[dropcap2]T[/dropcap2]oday is the launch day for the iPhone 5. As with every iPhone launch, we’ve been hearing a decent amount of chatter complaining about the cost of upgrading. For $200 (and a 2-year contract) you get a cutting edge phone chock-full of bells and whistles. But let’s say you’re not the contract signing type; in that case, the iPhone 5 will set you back $650. While the sticker shock is strong, once you take a deeper look into what you’ll actually be getting for your money, you’ll realize that Apple is providing an amazing deal.

With all the available apps, it’s a wonder how we’ve come to take this amazing phone for granted. One singular item saves us money, time and the embarrassment of having to ask for directions.

The True Value of an iPhone:

Breaking down 10 of the most popular aspects of an iPhone, let’s take a look at how much money an iPhone can truly save you.

1. The Camera: the iPhone 5 comes complete with an 8 megapixel camera that shoots video in 1080 p. The cheapest comparable camcorders will set you back $170.00.

2. The Music Player: The cheapest mp3 player out there is around $25.00 and it won’t hold half as many tunes. And even the smallest versions of the iPods, the Shuffle and Nano, sit pretty at $50.00 and $150.00, respectively.

3. Gaming Console: We’ll admit, we think the XBox 360 (which costs $200.00) is better, but if we compare the iPhone with Sony’s PSP Vita (which costs $250.00), well, you see where we’re going.

4. GPS: We rely heavily on our phones to help us find our way. And while there has already been a lot of griping about the iOS 6’s new Maps app, we are sure that Apple will figure it out rather quickly as the Google Maps app that we’ve all grown to know and love will be re-launching on the App Store rather soon. All of this being said, a stand-alone GPS navigation tool will set you back $135.00.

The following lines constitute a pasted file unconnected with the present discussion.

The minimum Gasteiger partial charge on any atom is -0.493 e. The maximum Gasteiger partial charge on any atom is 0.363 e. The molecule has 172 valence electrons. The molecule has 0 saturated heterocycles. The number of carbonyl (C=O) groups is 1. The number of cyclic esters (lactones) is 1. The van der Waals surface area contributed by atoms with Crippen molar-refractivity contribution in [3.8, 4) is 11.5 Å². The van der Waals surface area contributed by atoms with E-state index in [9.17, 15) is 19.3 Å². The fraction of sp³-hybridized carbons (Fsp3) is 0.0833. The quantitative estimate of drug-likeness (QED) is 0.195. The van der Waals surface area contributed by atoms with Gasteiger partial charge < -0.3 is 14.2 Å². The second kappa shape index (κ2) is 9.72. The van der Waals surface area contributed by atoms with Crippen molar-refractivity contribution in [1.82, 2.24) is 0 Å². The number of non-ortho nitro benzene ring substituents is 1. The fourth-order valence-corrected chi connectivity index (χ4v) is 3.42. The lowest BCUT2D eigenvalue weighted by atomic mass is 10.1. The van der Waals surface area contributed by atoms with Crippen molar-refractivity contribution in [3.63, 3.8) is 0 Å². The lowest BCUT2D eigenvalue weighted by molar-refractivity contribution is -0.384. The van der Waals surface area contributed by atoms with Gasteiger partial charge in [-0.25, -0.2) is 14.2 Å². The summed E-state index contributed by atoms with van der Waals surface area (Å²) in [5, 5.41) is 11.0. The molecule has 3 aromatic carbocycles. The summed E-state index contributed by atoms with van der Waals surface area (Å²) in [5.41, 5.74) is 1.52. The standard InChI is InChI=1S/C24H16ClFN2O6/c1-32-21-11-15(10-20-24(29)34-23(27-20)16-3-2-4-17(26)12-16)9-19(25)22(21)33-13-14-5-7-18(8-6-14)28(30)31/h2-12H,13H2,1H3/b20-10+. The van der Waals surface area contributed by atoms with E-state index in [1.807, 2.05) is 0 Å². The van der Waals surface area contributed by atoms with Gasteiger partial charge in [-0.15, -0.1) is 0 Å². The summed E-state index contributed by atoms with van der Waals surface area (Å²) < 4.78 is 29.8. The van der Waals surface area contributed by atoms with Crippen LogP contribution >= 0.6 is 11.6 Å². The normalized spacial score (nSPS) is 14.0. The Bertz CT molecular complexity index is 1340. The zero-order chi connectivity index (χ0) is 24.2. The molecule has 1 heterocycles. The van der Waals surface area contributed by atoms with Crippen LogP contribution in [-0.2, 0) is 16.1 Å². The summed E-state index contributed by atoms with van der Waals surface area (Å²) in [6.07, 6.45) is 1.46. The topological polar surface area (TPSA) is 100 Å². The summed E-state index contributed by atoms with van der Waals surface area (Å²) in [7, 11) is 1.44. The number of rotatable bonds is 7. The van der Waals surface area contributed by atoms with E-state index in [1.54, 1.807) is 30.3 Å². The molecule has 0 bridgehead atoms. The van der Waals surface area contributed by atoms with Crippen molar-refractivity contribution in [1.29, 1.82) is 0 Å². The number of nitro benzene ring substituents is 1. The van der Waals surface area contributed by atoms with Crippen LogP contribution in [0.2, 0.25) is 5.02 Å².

5. Newspaper: We’ll set aside the fact that with the iPhone you can get a significant amount of newspapers and magazines for free. Daily home delivery of the New York Times (without any of the discounts) costs a hefty $800.00 a year, while subscribing to the exact same content through your phone is a mere $195.00 over the same period.

6. Rolodex: The cheapest rolodexes out there only cost $3.00 (the average running you about $30.00) but turning your social media accounts into your rolodex adds some serious value to it. You stay in constant contact with your network, thereby improving your relationships and generating more business. And hey, it even saves you $3 bucks.

7. Dictionary/Encyclopedia: For the sake of the argument, we’ll ignore the fact that a full set of the Encyclopaedia Britannica in hardcopy costs $3,900 and stick with the CD-Rom version you can get for $37.00. Add a $6.00 dictionary and you’ll not only be saving $43 but also thousands in bills from your chiropractor.

8. Flashlight: It’s a small feature that tends to be used every night and would cost $17  to carry an old-fashioned one.

9. Watch: Getting a watch that works typically costs $40 and while the analog ones may look nice, they typically don’t include alarms and stop-watches.

10. Personal Assistant: Alright, Siri may not be able to stand toe-to-toe with an actual virtual assistant, but she can do a solid job taking dictation, adding appointments to your calendar and booking reservations for a good deal less than $700 per month.

So, the final tally determines you would save $1,088 per year (minimum) by getting the iPhone instead of all the individual component parts and that’s before we throw in a duffel bag to carry it all around in. That also doesn’t include the $8,400 more it would cost to have a virtual assistant for a year.

Oh, and we’re throwing the whole cellphone aspect in for good measure.